The opinion of the court was delivered by: Bucklo, District Judge.
MEMORANDUM OPINION AND ORDER
Nelida Faccio-Robert ("Robert") was hired as a security
supervisor for Empress River Casino ("Empress") in Joliet,
Illinois, in 1992. After four years she became Chief of Security.
She was fired in August 1998 by David Fendrick, who had been
hired as Vice President and General Manager in August 1997. She
filed her EEOC charge on December 1, 1998, and after receiving
her right to sue letter, sued Empress for sex discrimination and
harassment under 42 U.S.C. § 2000e, et seq. Empress moves for
summary judgment on Robert's hostile work environment sexual
harassment claim.*fn1 I deny the motion.
Summary judgment is appropriate where there is no material
issue of fact and the moving party is entitled to judgment as a
matter of law. Fed.R.Civ.P. 56(c). I take the facts in the light
most favorable to the party opposing the motion, Fulk v. United
Transp. Union, 160 F.3d 405, 407 (7th Cir. 1998), but the
nonmoving party has the burden of coming forward with enough
evidence so that a rational jury could find for it at trial.
Anderson v. Liberty Lobby, 477 U.S. 242, 249, 106 S.Ct. 2505,
91 L.Ed.2d 202 (1986). In this case, Robert has met her burden.
A plaintiff may establish a violation of Title VII by proving
that discrimination based on sex has created a hostile or abusive
work environment. See Meritor Sav. Bank, FSB v. Vinson,
477 U.S. 57, 67, 106 S.Ct. 2399, 91 L.Ed.2d 49 (1986). However,
"isolated and/or trivial remarks of a sexual nature do not
satisfy the definition of sexual harassment." Gleason v. Mesirow
Financial, Inc., 118 F.3d 1134, 1143 (7th Cir. 1997). Harassment
is actionable under Title VII only if it can be described as
discrimination in the terms or conditions of work. Therefore,
sexual harassment that does not involve a supervisor's extorting
sexual favors but instead involves the creation of a hostile work
environment must be sufficiently severe or pervasive to make the
workplace intolerable for the members of the group discriminated
against. Minor v. Ivy Tech State College, 174 F.3d 855, 857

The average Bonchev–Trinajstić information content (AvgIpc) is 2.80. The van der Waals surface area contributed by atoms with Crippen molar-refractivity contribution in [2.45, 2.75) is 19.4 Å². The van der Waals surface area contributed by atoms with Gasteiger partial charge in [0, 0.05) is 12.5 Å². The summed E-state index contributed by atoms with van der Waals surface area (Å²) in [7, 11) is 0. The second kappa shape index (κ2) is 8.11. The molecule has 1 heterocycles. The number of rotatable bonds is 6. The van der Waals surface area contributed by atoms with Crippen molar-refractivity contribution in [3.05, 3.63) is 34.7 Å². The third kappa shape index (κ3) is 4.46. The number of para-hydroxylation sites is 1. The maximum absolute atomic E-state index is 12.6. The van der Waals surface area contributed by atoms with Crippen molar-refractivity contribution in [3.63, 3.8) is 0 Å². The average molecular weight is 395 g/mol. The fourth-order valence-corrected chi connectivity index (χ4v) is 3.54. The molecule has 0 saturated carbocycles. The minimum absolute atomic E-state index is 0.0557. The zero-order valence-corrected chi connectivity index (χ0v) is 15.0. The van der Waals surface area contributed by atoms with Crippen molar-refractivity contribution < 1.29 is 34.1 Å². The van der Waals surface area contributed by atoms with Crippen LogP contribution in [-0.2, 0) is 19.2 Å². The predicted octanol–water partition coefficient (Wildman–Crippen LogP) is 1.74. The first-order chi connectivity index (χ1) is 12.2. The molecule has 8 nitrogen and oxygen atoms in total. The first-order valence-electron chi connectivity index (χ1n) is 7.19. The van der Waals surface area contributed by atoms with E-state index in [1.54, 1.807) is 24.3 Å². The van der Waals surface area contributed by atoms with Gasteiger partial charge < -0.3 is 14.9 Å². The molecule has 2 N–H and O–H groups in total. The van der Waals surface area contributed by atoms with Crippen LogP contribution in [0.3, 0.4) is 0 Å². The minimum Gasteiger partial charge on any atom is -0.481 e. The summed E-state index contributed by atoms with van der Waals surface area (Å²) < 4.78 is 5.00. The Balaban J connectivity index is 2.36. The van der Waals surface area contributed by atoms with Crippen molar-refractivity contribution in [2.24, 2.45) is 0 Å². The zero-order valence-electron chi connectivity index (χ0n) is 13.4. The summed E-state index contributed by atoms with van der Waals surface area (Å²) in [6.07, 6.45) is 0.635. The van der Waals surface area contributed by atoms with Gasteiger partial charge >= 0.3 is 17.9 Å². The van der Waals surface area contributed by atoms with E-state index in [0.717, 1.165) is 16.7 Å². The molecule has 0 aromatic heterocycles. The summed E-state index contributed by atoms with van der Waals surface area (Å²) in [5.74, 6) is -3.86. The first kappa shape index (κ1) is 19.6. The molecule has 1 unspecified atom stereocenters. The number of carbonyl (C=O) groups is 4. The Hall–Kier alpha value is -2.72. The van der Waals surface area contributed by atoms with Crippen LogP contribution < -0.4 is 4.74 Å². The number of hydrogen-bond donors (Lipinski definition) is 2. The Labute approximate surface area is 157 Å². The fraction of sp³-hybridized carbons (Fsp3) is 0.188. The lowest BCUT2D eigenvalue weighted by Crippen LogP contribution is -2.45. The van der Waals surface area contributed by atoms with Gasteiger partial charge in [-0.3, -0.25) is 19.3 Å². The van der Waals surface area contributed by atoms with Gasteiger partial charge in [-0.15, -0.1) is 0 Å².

Empress argues that the episodes recounted by Robert do not
rise, or fall, to the level of intolerability required by the
Seventh Circuit to maintain a hostile work environment claim.
These alleged episodes, which I must accept as true for purposes
of this motion, include the following:
1. At a tent party in August 1997, Fendrick, Robert's new boss,
told her, "Your chief of security a woman, Huh? I've been the
only chief of security and I'm not a woman. I'm all man, as you
2. In September 1997, Fendrick met with Robert one-on-one. As a
new manager at the casino he was meeting with all the department
heads. He asked her whether she was "going to start crying" and
stated that he didn't like "emotional women working for me." He
asked her, "Are you married, how's your marriage?"; she told him
she was happily married. He stood up, leaned closer to her, and
asked, "So are you happily married?" She told him he was. He sat
down and asked, "Do you like to have fun? Do you like to play
around?" She told him that she didn't like to "play around" but
respected her 14-year marriage. He said, "Well Nell, is it OK if
I call you Nell?" She interrupted and asked to be addressed as
"Nellie, Chief Robert or Mrs. Robert, but not Nell." "OK Nellie,"
he said, "I'm warning you so you know, to be successful in this
business you need to learn to play the game or you'll be gone."
3. On one occasion, the date of which Robert cannot identify,
Fendrick made a comment at a pizza party. He was smoking a cigar,